Renfree has thrown with accuracy, timing and touch on the overwhelming majority of his throws. He’s missed a few, but none have been due to making poor decisions. Ultimately that latter trait may be the most important one that he’s shown thus far this summer. Whomever suits up as Matt Ryan’s backup this season will basically be asked to manage the game should he find himself under center for any particular reason. Renfree certainly appears the most poised to accomplish said task among those currently on the Falcons’ roster.
If he continues to see increased reps with the second-team offense in the final two preseason games, Renfree should have more than enough opportunities to solidify that opinion.
WR Nick Williams
After Bradford, the second new addition the team made this past February was picking up wide receiver Nick Williams. Like the aforementioned linebacker, the diminutive speedster with experience playing under Shanahan in Washington has merited the coaches’ confidence in him.
Williams’ seven receptions in two games tie for the team lead alongside Justin Hardy. But more importantly, Williams has also contributed on special teams. He’s gotten the majority of opportunities to return both kickoffs and punts. There isn’t any chance that Williams is on the verge of unseating Devin Hester as the team’s primary return specialist, but his solid performance there at least presents the possibility that he might be the best backup behind Hester.
The problem Williams faces is the fact that the Falcons’ depth at wide receiver seems fairly set with five players that are virtual locks to make the team: Julio Jones, Roddy White, Leonard Hankerson, Hester and Hardy. However what is in doubt is whether or not the team opts to keep a sixth wideout. In all likelihood that player will be special-teams maven Eric Weems, but Williams’ performance through the first two preseason games has at least raised some doubt over whether Weems’ roster status is as secure as it appeared at the beginning of the summer.
G Jon Asamoah
Asamoah’s on-field play during the Falcons’ first two preseason contests has not been lacking in any significant way. Yet despite this, he’s no longer considered to be in the mix to land a starting position if recent comments from Quinn are to be believed.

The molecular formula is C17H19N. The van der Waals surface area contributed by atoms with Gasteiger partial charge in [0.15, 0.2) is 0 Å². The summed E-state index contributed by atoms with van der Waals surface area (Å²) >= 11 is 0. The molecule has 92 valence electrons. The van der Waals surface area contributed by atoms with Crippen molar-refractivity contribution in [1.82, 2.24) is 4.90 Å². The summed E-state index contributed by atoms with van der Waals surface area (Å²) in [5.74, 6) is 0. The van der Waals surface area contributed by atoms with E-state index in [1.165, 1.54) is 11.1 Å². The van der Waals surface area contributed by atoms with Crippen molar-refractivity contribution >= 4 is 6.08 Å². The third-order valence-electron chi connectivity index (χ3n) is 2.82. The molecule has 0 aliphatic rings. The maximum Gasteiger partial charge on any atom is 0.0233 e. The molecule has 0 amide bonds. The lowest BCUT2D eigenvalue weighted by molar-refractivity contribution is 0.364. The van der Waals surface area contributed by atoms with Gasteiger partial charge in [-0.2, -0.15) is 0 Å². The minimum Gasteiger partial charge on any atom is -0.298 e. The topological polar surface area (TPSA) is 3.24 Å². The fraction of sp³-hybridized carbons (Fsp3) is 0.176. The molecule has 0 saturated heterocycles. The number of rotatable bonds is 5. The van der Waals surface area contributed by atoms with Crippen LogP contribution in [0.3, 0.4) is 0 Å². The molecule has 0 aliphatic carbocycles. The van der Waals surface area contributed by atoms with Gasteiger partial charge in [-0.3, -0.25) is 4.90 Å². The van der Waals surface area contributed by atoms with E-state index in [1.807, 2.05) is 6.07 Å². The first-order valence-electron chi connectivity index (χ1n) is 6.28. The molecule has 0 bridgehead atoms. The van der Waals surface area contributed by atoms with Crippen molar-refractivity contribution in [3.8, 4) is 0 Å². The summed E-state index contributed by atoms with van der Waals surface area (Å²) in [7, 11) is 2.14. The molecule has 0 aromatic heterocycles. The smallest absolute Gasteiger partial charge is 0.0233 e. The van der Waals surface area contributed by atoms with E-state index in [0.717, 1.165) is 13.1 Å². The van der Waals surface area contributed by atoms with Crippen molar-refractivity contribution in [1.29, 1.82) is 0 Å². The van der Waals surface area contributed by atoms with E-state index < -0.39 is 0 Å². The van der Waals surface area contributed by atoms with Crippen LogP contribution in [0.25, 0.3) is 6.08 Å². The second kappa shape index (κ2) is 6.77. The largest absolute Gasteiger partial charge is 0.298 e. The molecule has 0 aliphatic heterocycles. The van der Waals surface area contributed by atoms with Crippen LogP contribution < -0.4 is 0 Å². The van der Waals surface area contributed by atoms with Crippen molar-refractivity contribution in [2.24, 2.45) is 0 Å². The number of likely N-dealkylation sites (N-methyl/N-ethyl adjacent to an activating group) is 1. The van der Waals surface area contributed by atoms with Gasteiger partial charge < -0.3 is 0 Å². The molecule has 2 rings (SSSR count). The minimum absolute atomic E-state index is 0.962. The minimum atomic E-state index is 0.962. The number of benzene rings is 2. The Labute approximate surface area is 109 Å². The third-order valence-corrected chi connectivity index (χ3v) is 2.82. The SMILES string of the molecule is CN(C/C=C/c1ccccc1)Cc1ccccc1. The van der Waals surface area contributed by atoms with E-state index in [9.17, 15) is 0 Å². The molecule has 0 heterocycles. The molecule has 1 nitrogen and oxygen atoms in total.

When the Falcons opted to demote Asamoah on the second day of training camp, it was initially seen as the team tinkering with different alignments. But in the weeks since, Asamoah has received minimal snaps with the starters, leading more credence to the notion that his demotion was performance-based.
While not necessarily a sign that Asamoah’s performance has been bad, it’s likely that the Falcons feel they could do better with Chris Chester and James Stone starting at guard. If Chester is locked into the right guard spot and Asamoah isn’t even considered to be a part of the left guard competition, this of course raises the question of what the Falcons will do with their most promising free-agent addition from a year ago.
The obvious answer would be to trade him.
OT Tyler Polumbus
Asamoah isn’t the only veteran blocker that has seen his roster status overturned this summer. While Polumbus never entered the summer with the expectations that he would maintain a starting role, he was seen as a player that was very likely to land an important roster spot as the team’s swing tackle. Especially in light of the foot injury that has sidelined Lamar Holmes throughout the summer, Polumbus seemed a relatively safe bet to make the team by default given his past starting experience.
Yet through two preseason games, Polumbus has struggled mightily when it has come to holding up in pass protection. One could certainly argue his inability to protect the edge has been a major contributor to the poor performances of the team’s backup quarterbacks. Far too many pass-rushers have been able to negatively affect throws by Renfree and T.J. Yates through two games.
Polumbus still has two more games to justify why the Falcons signed him in May to be a potential fill-in should starters Jake Matthews or Ryan Schraeder miss time. But without major improvement as a pass protector, the Falcons may not have a choice but to explore other options at the position. They already have this summer and may be forced to revisit them before it’s over.
CB Dezmen Southward